Brunei growth may jump to 3.4pc

BANDAR SERI BEGAWAN (Borneo Bulletin/ANN) - The Asean+3 Macroeconomic Research Office (AMRO), a regional research group, has set a growth forecast of 3.4 per cent for Brunei Darussalam for next year, according to the October 2018 issue of its Regional Economic Outlook report.

  The same report projects the Sultanate’s economic growth for this year at 1.6 per cent.

  The AMRO’s revisions mirror similar projections by the International Monetary Fund (IMF) in May this year, whereby the IMF stated that Brunei’s GDP growth is expected to pick up to one per cent in 2018 – reflecting higher oil outputs – and shoot drastically to eight per cent next year.

  Meanwhile, in the Asia Development Outlook 2018 (ADO 2018) published last month, the Asian Development Bank (ADB) has estimated Brunei’s GDP growth to be two per cent this year.

  A huge increase in domestic investment into oil and gas extraction is propping up growth more than previously foreseen, the report said, with Brunei also projected to record two per cent GDP growth next year.

  Brunei’s Department of Economic Planning and Development (JPKE) in July this year said that in the first quarter of 2018 (Q1 2018), the country’s GDP posted a positive growth of 2.5 per cent year-on-year at constant prices. GDP at current prices was estimated at BND4.4 billion in Q1 2018, compared to BND4.3 billion in Q4 2017.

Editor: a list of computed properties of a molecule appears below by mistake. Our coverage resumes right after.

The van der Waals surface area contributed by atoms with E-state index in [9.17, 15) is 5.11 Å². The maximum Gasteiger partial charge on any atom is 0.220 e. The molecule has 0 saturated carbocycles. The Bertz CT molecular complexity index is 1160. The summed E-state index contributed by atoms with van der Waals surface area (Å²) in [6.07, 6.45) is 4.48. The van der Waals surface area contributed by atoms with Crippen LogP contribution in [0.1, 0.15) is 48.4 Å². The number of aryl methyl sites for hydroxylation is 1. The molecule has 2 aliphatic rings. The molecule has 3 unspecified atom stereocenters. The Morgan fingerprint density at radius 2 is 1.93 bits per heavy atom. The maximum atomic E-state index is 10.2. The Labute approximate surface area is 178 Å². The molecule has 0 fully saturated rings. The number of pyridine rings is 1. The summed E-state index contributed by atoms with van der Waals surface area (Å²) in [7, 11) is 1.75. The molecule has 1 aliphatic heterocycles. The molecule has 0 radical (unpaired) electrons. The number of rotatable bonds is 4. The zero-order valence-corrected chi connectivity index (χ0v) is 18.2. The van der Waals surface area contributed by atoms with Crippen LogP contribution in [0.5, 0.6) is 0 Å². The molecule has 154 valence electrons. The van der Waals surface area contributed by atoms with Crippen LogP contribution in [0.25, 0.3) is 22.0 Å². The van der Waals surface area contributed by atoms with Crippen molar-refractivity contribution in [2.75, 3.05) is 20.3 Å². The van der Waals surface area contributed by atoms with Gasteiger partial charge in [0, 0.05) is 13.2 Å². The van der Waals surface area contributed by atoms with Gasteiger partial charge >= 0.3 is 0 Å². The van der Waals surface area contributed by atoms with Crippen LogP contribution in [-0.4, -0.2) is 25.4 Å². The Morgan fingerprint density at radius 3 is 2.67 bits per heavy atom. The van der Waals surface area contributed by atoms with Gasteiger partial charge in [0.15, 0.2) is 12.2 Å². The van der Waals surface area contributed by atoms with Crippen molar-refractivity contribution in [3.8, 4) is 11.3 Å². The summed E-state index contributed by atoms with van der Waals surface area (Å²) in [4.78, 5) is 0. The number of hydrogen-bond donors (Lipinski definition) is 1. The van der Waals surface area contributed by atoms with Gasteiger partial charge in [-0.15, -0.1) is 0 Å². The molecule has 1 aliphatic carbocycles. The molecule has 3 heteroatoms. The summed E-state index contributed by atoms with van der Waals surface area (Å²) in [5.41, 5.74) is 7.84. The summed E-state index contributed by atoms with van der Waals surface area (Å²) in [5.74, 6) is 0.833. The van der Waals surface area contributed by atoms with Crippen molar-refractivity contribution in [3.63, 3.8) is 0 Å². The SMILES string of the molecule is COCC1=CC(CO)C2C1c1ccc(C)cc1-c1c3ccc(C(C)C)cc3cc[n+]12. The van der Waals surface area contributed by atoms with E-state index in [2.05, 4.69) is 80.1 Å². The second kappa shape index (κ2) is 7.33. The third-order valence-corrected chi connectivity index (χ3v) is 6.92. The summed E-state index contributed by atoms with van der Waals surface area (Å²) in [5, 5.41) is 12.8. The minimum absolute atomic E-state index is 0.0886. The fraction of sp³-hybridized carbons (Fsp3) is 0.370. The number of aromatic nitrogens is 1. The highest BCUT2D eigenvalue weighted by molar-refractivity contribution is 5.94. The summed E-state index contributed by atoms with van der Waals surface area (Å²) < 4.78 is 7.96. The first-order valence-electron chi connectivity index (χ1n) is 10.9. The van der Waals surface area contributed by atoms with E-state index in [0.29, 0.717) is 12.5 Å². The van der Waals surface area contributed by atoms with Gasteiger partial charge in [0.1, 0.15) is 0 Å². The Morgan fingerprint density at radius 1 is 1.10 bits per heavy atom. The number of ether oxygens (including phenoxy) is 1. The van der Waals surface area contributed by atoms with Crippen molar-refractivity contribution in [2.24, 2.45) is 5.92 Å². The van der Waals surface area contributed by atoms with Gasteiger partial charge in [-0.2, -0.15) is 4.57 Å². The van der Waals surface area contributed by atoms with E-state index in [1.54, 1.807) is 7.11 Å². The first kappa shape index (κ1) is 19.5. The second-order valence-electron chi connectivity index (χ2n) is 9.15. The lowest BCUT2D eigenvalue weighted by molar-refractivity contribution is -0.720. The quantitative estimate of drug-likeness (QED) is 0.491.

AMRO in its report on the Sultanate recently said that a moderate recovery in oil and gas prices and further progress in major infrastructure and FDI construction projects are expected to contribute to positive GDP growth this year. 

  The report also said that the country’s current account surplus is expected to show improvements from 2019 onwards as the downstream industries begin their commercial production and exports.

  Looking ahead however, the AMRO said that high reliance on oil and gas-related factors will continue to present risks to the economy and the fiscal sector. 

  Speaking of risks, there are two main ones relating to the oil and gas sector: unexpected disruption in production due to ageing oil fields, and unfavourable global oil and gas prices in the medium term. Brunei’s economic growth as well as its fiscal sector are highly dependent on oil and gas production and global energy prices. 

  As the government sector plays a very significant role in the economy – government consumption and investment accounts for more than 30 per cent of the GDP – a further decline in oil and gas-related revenue may significantly limit the government’s capacity to support growth.


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